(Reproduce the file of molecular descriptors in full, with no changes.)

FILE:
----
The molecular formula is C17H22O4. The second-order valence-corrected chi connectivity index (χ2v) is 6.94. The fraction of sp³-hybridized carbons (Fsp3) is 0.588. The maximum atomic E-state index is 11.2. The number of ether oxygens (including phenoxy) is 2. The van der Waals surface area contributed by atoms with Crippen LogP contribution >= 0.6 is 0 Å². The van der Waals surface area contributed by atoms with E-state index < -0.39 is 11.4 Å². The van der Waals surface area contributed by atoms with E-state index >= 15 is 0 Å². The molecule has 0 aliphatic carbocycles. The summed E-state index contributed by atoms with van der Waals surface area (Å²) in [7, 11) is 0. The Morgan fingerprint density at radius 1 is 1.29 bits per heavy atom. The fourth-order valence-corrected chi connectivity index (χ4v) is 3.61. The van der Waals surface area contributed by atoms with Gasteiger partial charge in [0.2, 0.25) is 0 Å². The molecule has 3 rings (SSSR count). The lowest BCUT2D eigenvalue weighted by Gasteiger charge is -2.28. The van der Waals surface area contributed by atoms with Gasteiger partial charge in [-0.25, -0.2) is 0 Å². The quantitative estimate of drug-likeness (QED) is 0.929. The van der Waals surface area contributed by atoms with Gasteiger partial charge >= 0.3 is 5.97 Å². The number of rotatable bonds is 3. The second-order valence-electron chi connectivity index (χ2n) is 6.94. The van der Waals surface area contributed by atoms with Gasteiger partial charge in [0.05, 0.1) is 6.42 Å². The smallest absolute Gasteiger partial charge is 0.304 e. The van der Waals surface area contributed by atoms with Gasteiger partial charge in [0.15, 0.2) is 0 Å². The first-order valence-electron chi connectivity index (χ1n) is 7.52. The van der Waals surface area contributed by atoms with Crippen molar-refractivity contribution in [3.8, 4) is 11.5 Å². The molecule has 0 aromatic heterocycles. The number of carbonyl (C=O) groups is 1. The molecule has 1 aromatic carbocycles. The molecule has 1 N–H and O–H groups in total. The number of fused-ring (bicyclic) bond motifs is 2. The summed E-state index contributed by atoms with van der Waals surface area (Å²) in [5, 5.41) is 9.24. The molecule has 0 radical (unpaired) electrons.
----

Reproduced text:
The molecular formula is C17H22O4. The second-order valence-corrected chi connectivity index (χ2v) is 6.94. The fraction of sp³-hybridized carbons (Fsp3) is 0.588. The maximum atomic E-state index is 11.2. The number of ether oxygens (including phenoxy) is 2. The van der Waals surface area contributed by atoms with Crippen LogP contribution >= 0.6 is 0 Å². The van der Waals surface area contributed by atoms with E-state index < -0.39 is 11.4 Å². The van der Waals surface area contributed by atoms with E-state index >= 15 is 0 Å². The molecule has 0 aliphatic carbocycles. The summed E-state index contributed by atoms with van der Waals surface area (Å²) in [7, 11) is 0. The Morgan fingerprint density at radius 1 is 1.29 bits per heavy atom. The fourth-order valence-corrected chi connectivity index (χ4v) is 3.61. The van der Waals surface area contributed by atoms with Gasteiger partial charge in [0.2, 0.25) is 0 Å². The molecule has 3 rings (SSSR count). The lowest BCUT2D eigenvalue weighted by Gasteiger charge is -2.28. The van der Waals surface area contributed by atoms with Gasteiger partial charge in [-0.25, -0.2) is 0 Å². The quantitative estimate of drug-likeness (QED) is 0.929. The van der Waals surface area contributed by atoms with Gasteiger partial charge >= 0.3 is 5.97 Å². The number of rotatable bonds is 3. The second-order valence-electron chi connectivity index (χ2n) is 6.94. The van der Waals surface area contributed by atoms with Gasteiger partial charge in [0.05, 0.1) is 6.42 Å². The smallest absolute Gasteiger partial charge is 0.304 e. The van der Waals surface area contributed by atoms with Gasteiger partial charge in [0.15, 0.2) is 0 Å². The first-order valence-electron chi connectivity index (χ1n) is 7.52. The van der Waals surface area contributed by atoms with Crippen molar-refractivity contribution in [3.8, 4) is 11.5 Å². The molecule has 0 aromatic heterocycles. The number of carbonyl (C=O) groups is 1. The molecule has 1 aromatic carbocycles. The molecule has 1 N–H and O–H groups in total. The number of fused-ring (bicyclic) bond motifs is 2. The summed E-state index contributed by atoms with van der Waals surface area (Å²) in [5, 5.41) is 9.24. The molecule has 0 radical (unpaired) electrons.